Humboldt State University ® Department of Chemistry

Richard A. Paselk

Chem 438

Introductory Biochemistry

Spring 2010

Lecture Notes: 21 January

© R. Paselk 2006
 
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The Elements of Life, cont.

Periodic Table of Biologically Important Elements
 

 H
 

 He

 Li

Be
 

 B

C

N

O

F

Ne

Na

Mg

 Al

Si

P

S

Cl

Ar

K

Ca

Sc

Ti

V

Cr

Mn

Fe

Co

Ni

Cu

Zn

Ga

Ge

As

Se

Br

Kr
         

Mo
               Sn    

I
 

Recall that last time we looked at "life in the first and second Periods" (H, O, N, C) noting the special properties of these elements.

The next important elements to life occur in Period 3: P and S (orange). These are the smallest elements capable of multiple covalent bonds to C, O and N, and which also have available d-shells. The d-shells allow additional transition states and reaction mechanisms. P and S are particularly important in the capture, storage, and distribution of chemical energy.

Conveniently these elements are among the most abundant in the Universe. None-the-less, we hypothesize that these elements were chosen for their special properties, specifically strong covalent bond formation (to enable the formation of stable biomolecules), the ability of carbon to form large branched molecules, and for C, N, and O the formation of multiple bonds which provides chemical flexibility (step-wise oxidations, different hybridization geometries etc.).

(Aside: So why not have Si based life instead of C based?)

Elemental Ions:

 

Biomolecules to Cells

There are a few critically important small molecular precursors to biomolecules found in the environment. Biomolecules can be looked at in two major categories: small molecules and macromolecules.

The small molecules are going to be either metabolites or monomers from which the macromolecules are built.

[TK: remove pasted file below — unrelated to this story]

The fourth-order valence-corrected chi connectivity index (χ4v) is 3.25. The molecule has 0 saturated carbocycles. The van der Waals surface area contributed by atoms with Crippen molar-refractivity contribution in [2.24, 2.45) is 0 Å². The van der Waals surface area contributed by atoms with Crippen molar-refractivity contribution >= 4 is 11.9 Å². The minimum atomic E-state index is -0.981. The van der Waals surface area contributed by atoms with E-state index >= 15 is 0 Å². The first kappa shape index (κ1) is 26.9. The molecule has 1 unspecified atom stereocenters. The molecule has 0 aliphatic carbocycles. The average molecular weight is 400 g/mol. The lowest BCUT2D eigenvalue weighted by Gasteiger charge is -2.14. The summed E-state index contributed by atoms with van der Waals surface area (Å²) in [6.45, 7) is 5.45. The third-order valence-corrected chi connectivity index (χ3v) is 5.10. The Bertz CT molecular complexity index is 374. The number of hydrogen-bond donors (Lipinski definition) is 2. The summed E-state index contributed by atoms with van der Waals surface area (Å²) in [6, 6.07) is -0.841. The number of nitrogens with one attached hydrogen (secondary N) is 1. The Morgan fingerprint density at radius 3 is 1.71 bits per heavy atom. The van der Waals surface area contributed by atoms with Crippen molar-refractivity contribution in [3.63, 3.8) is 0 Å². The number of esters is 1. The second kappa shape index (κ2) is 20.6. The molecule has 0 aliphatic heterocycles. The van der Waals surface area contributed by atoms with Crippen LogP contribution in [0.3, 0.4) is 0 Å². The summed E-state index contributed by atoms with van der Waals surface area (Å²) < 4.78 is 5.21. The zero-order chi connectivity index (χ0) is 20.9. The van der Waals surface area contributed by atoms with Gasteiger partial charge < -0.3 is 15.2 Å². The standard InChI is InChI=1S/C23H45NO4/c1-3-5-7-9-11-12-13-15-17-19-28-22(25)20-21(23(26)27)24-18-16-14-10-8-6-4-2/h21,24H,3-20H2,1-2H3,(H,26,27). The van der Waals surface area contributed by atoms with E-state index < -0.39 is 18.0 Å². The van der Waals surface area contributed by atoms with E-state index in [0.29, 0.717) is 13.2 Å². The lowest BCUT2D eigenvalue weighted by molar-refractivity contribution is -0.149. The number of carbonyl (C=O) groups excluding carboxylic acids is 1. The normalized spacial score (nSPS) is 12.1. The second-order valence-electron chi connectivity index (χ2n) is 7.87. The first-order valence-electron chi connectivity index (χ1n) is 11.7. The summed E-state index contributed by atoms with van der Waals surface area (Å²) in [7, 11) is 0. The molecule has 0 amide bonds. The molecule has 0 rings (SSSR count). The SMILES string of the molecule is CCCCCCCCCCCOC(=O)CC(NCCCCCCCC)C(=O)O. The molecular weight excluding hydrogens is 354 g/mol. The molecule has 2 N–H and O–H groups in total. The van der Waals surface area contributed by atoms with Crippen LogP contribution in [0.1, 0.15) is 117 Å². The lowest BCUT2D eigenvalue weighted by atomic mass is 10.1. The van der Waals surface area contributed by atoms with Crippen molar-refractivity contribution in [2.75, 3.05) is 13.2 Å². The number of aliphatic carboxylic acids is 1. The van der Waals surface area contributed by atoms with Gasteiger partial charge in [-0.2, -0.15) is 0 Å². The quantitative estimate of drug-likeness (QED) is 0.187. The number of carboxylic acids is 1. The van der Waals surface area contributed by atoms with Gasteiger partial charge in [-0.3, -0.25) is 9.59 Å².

First let's note the "inorganic" (sometimes called mineral) molecules and molecular ions: oxygen (O2), water (H2O), carbon dioxide (CO2) ammonia or ammonium ion (NH3 or NH4+), nitrate ion (NO3-), nitrogen (N2), phosphate ion (PO43-) and sulfate ion (SO42-). These are mostly metabolites, though the ions can also serve as counter ions along with chloride in creating the intracellular media.

These molecules and ions in turn can be made into metabolites, small organic molecules used in energy transformation and as precursors to monomers and macromolecules.

Right now we'll focus on the monomers and the associated macromolecules. There are four major categories:

1. The nitrogenous bases (purines and pyrimidines) which are components of the nucleic acids (RNA and DNA-used for information storage and processing)

structural diagrams of the purine and pyrimidine rings
Both purines and pyrimidines are linked to a sugar, ribose or deoxyribose, and phosphate in their active, nucleotide, forms, as in ATP, below:
structural diagram of ATP
2. The amino acids.
structural diagram of common alpha amino acids elements in di-ionized form
Amino acids are components of proteins, which comprise the machinery of life [enzymes] and much of the structure of life-proteins are the molecules that do things.
 
3. The sugars, which are components of the polysaccharides (together comprising the carbohydrates, which are used for energy storage and structure). Glucose, the most common sugar, is shown in a cyclic form. Note that a sugar must have an aldehyde or ketone and two or more alcohol functional groups by definition.
Haworth structure of alpha-D-glucose

4. The fatty acids which, together with glycerol, make up the fats (used mostly for energy storage) and the phospholipids (the major component of cell membranes). The 16 carbon fatty acid palmitate is shown below:

structural diagram of palmitate


 

Pathway Diagrams

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Lecture Notes

Last modified 24 January 2010